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We've cobbled together a new suite of tests to gauge performance with the sort of basic everyday tasks that occupy most ultraportables. Since mobile browsing is the raison d'ĂȘtre for most of these systems, we'll kick things off with a couple of browser tests running in Firefox. The first is FutureMark's Peacekeeper benchmark, which the company says tests JavaScript functions commonly used on websites like YouTube, Facebook, Gmail, and others. To test Flash performance, we used the Flash component of the GUIMark rendering benchmark.

FutureMark updated its Peacekeeper benchmark recently, so we only have a few competitors for the Timeline in that test. Not that it matters, though. The CULV-powered Aspire systems easily outgun the competition.

Turning our attention to the GUIMark results, only the MSI X-Slim X340 comes close to the Timeline's performance. The X-Slim uses the very Core 2 Solo processor that we've tried to simulate with our SU3500 Timeline config.

Interestingly, neither of our browser benchmarks seems to take much advantage of the Timeline's second CPU core. The dual-core config is faster, of course, but not by a whole lot.

Next up we have 7-Zip's built-in benchmark, which tests file compression and decompression performance. We used the 32-bit client and let the test run up to 10 iterations.

7-Zip is multithreaded, giving the Timeline's dual-core CPU a chance to show off a little. None of the system's rivals even come close, although the Timeline does fall a few places when we scale back to a single CPU core.

Video playback
Our next batch of tests highlights the Timeline's video playback performance. The chart below includes approximate CPU utilization percentages gleaned from the Vista Task Manager alongside subjective impressions of actual playback.

I used Windows Media Player to handle our DivX video, QuickTime for the others, and Firefox for our windowed YouTube HD test. QuickTime doesn't exploit the GMA 4500MHD's video decoding capabilities, so the CPU will be doing all the work there. Acer does ship the Timeline with a copy of PowerDVD that takes advantage of the 4500MHD's decode assist, but with the three QuickTime videos I used for testing, PowerDVD didn't output any sound. For what it's worth, PowerDVD playback did use fewer CPU cycles than QuickTime; it's just hard to listen for a proper audio sync when there's no sound.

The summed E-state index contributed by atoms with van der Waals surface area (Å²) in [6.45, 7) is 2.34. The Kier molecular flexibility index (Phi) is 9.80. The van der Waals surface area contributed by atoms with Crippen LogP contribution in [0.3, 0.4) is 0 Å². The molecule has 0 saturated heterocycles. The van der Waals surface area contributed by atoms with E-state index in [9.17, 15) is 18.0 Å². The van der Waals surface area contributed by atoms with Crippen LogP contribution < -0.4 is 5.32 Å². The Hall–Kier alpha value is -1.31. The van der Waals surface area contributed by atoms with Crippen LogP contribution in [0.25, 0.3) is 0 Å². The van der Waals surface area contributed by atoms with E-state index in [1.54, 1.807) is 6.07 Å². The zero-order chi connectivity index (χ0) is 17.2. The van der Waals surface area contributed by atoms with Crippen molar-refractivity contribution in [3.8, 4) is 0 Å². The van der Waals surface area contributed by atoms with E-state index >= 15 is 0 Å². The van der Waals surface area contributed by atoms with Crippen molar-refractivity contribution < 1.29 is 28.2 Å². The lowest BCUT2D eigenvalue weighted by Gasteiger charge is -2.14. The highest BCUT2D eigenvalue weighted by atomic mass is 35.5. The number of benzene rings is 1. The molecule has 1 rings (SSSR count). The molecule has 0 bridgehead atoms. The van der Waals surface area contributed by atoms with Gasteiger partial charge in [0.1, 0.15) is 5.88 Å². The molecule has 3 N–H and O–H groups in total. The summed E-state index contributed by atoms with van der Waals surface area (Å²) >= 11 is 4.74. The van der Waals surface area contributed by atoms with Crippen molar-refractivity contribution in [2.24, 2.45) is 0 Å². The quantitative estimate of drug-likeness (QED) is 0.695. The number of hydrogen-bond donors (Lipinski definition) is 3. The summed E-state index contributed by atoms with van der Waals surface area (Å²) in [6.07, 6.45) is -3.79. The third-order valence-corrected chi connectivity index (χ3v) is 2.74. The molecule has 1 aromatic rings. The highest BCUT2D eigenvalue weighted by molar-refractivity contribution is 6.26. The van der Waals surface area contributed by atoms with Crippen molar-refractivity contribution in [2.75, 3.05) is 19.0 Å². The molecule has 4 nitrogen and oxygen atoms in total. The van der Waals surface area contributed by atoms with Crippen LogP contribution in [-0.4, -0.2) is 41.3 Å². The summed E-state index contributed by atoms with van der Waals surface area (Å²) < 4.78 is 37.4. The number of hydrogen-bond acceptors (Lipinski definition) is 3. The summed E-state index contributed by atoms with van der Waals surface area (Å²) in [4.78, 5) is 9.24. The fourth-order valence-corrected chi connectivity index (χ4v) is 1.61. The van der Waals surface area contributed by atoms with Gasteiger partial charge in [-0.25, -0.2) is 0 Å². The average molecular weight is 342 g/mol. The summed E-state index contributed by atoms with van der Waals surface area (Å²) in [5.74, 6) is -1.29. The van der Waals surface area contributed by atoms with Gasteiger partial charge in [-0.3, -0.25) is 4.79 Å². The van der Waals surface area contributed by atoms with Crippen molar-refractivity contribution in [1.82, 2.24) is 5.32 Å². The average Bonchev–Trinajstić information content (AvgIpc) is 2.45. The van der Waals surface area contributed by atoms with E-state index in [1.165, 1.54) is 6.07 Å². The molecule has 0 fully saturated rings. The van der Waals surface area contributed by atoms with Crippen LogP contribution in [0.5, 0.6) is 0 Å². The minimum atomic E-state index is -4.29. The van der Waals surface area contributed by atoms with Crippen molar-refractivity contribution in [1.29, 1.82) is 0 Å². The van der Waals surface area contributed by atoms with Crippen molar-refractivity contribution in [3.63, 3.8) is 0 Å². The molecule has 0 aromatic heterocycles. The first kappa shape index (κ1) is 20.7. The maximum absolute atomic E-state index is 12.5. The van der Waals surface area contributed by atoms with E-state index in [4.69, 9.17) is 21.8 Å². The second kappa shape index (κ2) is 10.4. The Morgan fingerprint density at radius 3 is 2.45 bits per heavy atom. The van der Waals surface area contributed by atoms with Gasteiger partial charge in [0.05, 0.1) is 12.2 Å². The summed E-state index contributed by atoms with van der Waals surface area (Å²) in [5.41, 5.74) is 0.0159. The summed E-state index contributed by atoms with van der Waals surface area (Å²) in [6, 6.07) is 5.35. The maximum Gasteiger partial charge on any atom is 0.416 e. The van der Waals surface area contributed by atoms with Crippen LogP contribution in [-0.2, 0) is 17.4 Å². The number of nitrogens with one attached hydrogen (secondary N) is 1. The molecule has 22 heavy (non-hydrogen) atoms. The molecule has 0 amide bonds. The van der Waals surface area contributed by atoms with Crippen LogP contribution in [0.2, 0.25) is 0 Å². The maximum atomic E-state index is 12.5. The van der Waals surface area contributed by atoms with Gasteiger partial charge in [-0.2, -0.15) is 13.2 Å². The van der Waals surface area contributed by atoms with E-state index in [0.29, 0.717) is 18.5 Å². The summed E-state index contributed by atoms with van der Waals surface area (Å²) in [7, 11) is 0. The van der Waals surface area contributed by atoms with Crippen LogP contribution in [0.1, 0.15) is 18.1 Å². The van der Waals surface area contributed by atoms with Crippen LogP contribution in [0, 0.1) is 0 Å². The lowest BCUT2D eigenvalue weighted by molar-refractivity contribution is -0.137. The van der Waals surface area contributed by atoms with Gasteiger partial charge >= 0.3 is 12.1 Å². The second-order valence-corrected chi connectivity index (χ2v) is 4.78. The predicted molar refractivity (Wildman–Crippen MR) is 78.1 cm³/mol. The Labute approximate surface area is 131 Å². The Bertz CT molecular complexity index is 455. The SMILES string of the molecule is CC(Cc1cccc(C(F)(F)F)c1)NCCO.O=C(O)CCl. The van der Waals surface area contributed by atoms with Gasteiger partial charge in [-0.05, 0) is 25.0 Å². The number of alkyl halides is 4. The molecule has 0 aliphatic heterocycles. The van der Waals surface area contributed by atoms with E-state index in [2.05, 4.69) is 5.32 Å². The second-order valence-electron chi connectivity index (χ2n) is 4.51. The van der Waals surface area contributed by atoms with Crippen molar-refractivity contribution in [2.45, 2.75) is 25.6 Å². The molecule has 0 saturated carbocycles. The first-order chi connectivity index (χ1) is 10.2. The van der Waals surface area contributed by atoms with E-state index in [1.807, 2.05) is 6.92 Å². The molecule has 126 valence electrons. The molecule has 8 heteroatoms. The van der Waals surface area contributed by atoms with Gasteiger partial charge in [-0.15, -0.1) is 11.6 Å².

Aspire 3810 Timeline Aspire 3810 Timeline (SU3500)
CPU utilization Result CPU utilization Result
Star Trek QuickTime 480p 14-24% Perfect 28-50% Perfect
Star Trek QuickTime 720p 29-44% Perfect 41-96% Perfect
Hot Fuzz
QuickTime 1080p
47-70% Perfect 79-100% Dropped frames, loss of AV sync
DivX PAL SD 15-24% Perfect 17-29% Perfect
YouTube HD windowed 49-55% Perfect 96-100% Regular dropped frames

With two processor cores, the Timeline easily handled every video I threw at it. Even the notoriously demanding YouTube HD trailer for Moon played back perfectly. Our single-core config wasn't up to the task, though. YouTube HD pegged our simulated SU3500 CPU at nearly 100%, resulting in regular dropped frames that sullied the viewing experience. The SU3500 config also had some problems with our 1080p QuickTime movie trailer, dropping frames and losing the audio sync.

I suspect that the Timeline will be even more comfortable playing back video in Windows 7. That operating system's version of Windows Media Player can handle QuickTime files, and it supports hardware decode acceleration that should smooth out 1080p playback on single-core configs. If only decode acceleration could be applied to Flash-based web video playback.